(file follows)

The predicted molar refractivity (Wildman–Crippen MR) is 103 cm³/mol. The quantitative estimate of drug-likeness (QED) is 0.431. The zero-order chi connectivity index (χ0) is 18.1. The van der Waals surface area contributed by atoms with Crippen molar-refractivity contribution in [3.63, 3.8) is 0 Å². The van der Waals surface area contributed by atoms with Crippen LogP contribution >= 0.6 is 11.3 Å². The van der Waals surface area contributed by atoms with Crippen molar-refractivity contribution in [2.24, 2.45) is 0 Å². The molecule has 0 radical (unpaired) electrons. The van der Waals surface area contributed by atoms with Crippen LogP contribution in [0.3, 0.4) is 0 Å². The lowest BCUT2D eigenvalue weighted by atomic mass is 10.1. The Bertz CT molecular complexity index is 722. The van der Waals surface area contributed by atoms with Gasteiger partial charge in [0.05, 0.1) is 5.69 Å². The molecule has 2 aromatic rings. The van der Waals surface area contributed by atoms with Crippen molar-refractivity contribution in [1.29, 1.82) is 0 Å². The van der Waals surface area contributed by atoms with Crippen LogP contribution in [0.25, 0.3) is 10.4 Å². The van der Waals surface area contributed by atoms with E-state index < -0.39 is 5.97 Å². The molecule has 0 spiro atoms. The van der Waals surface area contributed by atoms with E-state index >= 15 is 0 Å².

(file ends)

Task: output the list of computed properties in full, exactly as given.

The predicted molar refractivity (Wildman–Crippen MR) is 103 cm³/mol. The quantitative estimate of drug-likeness (QED) is 0.431. The zero-order chi connectivity index (χ0) is 18.1. The van der Waals surface area contributed by atoms with Crippen molar-refractivity contribution in [3.63, 3.8) is 0 Å². The van der Waals surface area contributed by atoms with Crippen LogP contribution >= 0.6 is 11.3 Å². The van der Waals surface area contributed by atoms with Crippen molar-refractivity contribution in [2.24, 2.45) is 0 Å². The molecule has 0 radical (unpaired) electrons. The van der Waals surface area contributed by atoms with Crippen LogP contribution in [0.3, 0.4) is 0 Å². The lowest BCUT2D eigenvalue weighted by atomic mass is 10.1. The Bertz CT molecular complexity index is 722. The van der Waals surface area contributed by atoms with Gasteiger partial charge in [0.05, 0.1) is 5.69 Å². The molecule has 2 aromatic rings. The van der Waals surface area contributed by atoms with Crippen molar-refractivity contribution in [1.29, 1.82) is 0 Å². The van der Waals surface area contributed by atoms with Crippen LogP contribution in [0.25, 0.3) is 10.4 Å². The van der Waals surface area contributed by atoms with E-state index < -0.39 is 5.97 Å². The molecule has 0 spiro atoms. The van der Waals surface area contributed by atoms with E-state index >= 15 is 0 Å².